How to Save the Atlanta Symphony Orchestra (and classical music)
On August 31, the musicians of the Atlanta Symphony Orchestra were locked out. No pay. No benefits. No schedule.
The cause: a $5 million dollar budget shortfall that wasn’t resolved in time. On the surface, what happened was the musicians and the management couldn’t agree on how to make up the shortfall. But it points to a deeper challenge with orchestral music in our times: How to make the symphony orchestra a viable entity, both financially and culturally.
It’s time for creative thinking. Let’s put on our marketing hats and create ways to grow revenue and attendance for these pinnacles of artistic expression.
Relevance = Attendance
When you think of classical music, do you think about life and death? Being hopelessly in love? The creation of the universe itself?
If not, that’s because you haven’t heard the right stuff. And you haven’t heard it in the right way.
Listen to the opening of Mahler’s fifth symphony, Wagner’s Siegfried Idyll, Stravinsky’s Rite of Spring. These are pieces that express emotions that we usually only equate with the most intense experiences in life, or, in a more mediated way, with films that portray those experiences.
The fact is that great classical music, when performed with heart and passion, connects us to our most tender emotions of love, longing, courage, resilience, and so much more.
So the challenge is not one of content, it is one of communication. How do we reach audiences in today’s digitized world? When everyone has a screen in front of them for most of their waking day, how do we connect to their deeper humanity and turn them on to this noble and exciting art form?
This is where things get interesting for marketers (btw, if you care about this, and you have a creative idea for how to influence people about it, you are a marketer :).
Brainstorm time: I’m thinking about videos. And as cool as the flash mob YouTube videos of the Copenhagen symphony are (how did he sneak those tympani drums into the train station, anyways?!), we need to take it further. We need to create memes. We need internet stars. We need cats (okay, maybe not the cats).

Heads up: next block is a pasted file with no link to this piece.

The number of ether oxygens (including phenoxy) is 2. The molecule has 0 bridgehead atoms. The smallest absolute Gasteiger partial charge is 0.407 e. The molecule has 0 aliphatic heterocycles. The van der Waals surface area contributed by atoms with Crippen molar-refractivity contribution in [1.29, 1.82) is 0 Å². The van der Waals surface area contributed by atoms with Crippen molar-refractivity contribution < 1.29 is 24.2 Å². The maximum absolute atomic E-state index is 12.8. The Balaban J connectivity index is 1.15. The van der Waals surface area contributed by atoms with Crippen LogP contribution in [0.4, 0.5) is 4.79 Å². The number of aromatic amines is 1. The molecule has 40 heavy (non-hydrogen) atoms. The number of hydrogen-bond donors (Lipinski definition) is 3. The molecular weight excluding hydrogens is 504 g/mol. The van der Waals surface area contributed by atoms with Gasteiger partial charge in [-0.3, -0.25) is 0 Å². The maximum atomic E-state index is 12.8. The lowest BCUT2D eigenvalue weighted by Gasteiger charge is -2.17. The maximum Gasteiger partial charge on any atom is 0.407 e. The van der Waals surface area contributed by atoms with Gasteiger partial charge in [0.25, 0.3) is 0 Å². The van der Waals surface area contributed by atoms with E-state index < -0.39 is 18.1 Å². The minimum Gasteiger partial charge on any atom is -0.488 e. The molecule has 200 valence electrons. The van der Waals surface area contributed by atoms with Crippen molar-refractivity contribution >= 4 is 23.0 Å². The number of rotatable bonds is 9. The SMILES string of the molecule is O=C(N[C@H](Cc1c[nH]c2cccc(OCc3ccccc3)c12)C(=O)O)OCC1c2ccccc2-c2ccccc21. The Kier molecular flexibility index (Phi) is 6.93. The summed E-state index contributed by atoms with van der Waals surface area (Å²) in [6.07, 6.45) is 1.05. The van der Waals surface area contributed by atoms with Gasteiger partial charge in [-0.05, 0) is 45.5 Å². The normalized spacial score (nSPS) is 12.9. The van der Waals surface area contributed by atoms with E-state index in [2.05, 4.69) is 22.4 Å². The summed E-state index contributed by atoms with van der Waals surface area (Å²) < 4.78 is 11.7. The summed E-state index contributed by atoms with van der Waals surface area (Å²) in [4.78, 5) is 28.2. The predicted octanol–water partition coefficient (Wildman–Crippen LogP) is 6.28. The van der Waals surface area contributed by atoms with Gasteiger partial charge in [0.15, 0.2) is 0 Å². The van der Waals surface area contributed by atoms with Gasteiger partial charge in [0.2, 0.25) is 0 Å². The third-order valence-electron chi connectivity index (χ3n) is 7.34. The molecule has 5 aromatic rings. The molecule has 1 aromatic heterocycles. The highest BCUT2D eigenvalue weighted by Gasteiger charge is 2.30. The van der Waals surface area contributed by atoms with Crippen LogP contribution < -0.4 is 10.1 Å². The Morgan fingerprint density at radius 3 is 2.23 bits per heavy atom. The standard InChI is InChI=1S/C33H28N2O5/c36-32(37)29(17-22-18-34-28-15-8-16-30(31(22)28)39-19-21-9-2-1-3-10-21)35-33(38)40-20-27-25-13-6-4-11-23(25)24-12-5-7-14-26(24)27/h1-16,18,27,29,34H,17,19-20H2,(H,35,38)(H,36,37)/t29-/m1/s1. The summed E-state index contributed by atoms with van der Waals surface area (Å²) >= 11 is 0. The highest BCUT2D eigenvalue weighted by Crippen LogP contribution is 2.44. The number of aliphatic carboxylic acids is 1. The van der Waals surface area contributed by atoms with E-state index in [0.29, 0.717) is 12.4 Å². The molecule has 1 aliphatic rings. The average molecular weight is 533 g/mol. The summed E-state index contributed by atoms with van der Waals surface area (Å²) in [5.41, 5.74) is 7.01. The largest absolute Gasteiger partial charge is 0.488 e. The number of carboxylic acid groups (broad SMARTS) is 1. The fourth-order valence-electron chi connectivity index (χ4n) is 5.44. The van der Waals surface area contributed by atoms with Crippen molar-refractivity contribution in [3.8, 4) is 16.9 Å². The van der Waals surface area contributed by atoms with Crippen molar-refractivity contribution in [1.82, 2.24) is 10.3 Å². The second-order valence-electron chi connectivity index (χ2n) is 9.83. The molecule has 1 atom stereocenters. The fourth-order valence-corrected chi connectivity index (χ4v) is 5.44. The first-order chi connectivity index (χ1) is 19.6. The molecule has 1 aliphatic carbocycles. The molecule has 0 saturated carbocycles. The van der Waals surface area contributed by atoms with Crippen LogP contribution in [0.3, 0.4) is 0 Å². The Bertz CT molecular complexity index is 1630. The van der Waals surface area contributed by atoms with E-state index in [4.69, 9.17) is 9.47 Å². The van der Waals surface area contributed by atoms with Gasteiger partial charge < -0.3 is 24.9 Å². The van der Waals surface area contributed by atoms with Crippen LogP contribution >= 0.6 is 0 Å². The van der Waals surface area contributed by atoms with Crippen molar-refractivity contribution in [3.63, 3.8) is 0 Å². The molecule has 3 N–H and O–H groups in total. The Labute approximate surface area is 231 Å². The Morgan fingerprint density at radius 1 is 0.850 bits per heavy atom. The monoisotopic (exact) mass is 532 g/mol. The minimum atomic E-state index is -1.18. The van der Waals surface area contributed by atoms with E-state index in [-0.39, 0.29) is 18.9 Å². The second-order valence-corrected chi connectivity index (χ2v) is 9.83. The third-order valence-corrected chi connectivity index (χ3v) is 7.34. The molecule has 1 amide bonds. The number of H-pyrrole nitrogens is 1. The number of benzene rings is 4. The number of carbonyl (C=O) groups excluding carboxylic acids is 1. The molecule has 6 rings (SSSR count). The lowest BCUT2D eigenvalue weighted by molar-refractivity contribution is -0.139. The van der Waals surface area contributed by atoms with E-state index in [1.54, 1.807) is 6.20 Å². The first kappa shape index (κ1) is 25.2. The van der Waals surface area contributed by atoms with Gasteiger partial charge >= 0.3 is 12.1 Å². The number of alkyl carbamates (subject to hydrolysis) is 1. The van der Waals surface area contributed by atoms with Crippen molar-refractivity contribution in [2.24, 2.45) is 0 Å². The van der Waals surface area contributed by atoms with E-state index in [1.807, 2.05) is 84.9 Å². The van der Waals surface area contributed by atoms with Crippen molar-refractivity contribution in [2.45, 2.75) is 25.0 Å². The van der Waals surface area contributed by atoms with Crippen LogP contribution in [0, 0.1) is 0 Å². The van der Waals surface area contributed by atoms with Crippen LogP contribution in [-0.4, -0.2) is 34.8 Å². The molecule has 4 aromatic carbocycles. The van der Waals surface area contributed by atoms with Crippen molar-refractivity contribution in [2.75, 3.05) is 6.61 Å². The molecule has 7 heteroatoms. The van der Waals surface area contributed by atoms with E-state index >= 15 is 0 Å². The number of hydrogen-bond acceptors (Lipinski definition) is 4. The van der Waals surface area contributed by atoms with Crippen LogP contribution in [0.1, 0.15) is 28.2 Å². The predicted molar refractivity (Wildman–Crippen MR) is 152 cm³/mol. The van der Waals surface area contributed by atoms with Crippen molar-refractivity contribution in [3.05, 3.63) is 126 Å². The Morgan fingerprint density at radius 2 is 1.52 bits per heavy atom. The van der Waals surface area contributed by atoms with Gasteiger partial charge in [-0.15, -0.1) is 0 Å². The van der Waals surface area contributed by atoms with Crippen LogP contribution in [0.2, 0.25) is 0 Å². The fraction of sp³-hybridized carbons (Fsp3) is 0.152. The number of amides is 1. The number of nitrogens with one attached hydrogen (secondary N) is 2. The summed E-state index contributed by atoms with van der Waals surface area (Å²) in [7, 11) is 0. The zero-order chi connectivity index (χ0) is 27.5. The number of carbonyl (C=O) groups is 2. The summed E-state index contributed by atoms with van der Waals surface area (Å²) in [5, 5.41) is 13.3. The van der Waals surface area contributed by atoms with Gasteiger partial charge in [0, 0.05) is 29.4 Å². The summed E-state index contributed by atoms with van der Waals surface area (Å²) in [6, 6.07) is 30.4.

How can the musicians of the orchestra see themselves as online content creators? What if they share behind the scenes moments in the practice room, speaking about what they love about the pieces they are going to perform that season. Maybe sharing how they practice the trickiest passages. I’m thinking of a Just Do It campaign, but for daunting musical licks.
Just Shred It.
Shared amongst youngsters who are learning an instrument, and adults who can relate to the passion and dedication of these musicians, some kind of candid content campaign could help connect audiences with the musicians who usually sit so far away, and don’t say anything during the concert!
What kind of grass-roots participation could spring up for a contest to create the best pop arrangement of a classical theme or melody? Or to create a compelling classical version of a popular tune? Artists like Bjork, Radiohead, and Sigur Ros are already blurring these lines. And having some kind of publicity or reward from a prominent arts organization could inspire people around the world to join the cause.
Paying the Bills
With arts organizations relying on donors for more than half their income, increasing attendance won’t necessarily cover the costs for an orchestra. So we need to get creative about financing as well. Let’s not focus on ticket sales right now, because some kind of sponsorship will likely be needed, as it has been for large artistic endeavors for much of recent history.
Again, let’s brainstorm ways that orchestras can get creative with their finances. Brand marketing comes to mind. With companies such as Coca Cola, Home Depot, UPS, and Delta all being headquartered in Atlanta, there simply has to be a way for them to work together for mutual benefit.
What are the values that the symphony shares with these companies? Again, just some thoughts:
Coca Cola = Experience the good things in life; Treat yourself to something refreshing.
Home Depot = Work on the things you love and you’ll be rewarded; It takes more than a house to make a home.
UPS = Go the extra mile.
Delta = Experience the world; The symphony brings the world to you, we bring you to the world.
The possibilities for sponsored content are literally endless. For it to work, the content would have to be authentic to both organizations involved. No one on either side can feel like they’re making a sacrifice, selling out, or acting out of charity or desperation, otherwise the audience will feel it too and the efforts will fail.
But if there are ways to tap into the “brand DNA” of both organizations, then the orchestra could help the marketing of the companies, and the companies could underwrite the sustained future of the orchestra. Win-wins that make economic sense will be a critical component of any creative solutions moving forward.
What are some other ways to disrupt the classical music world, and stabilize the future of our orchestras?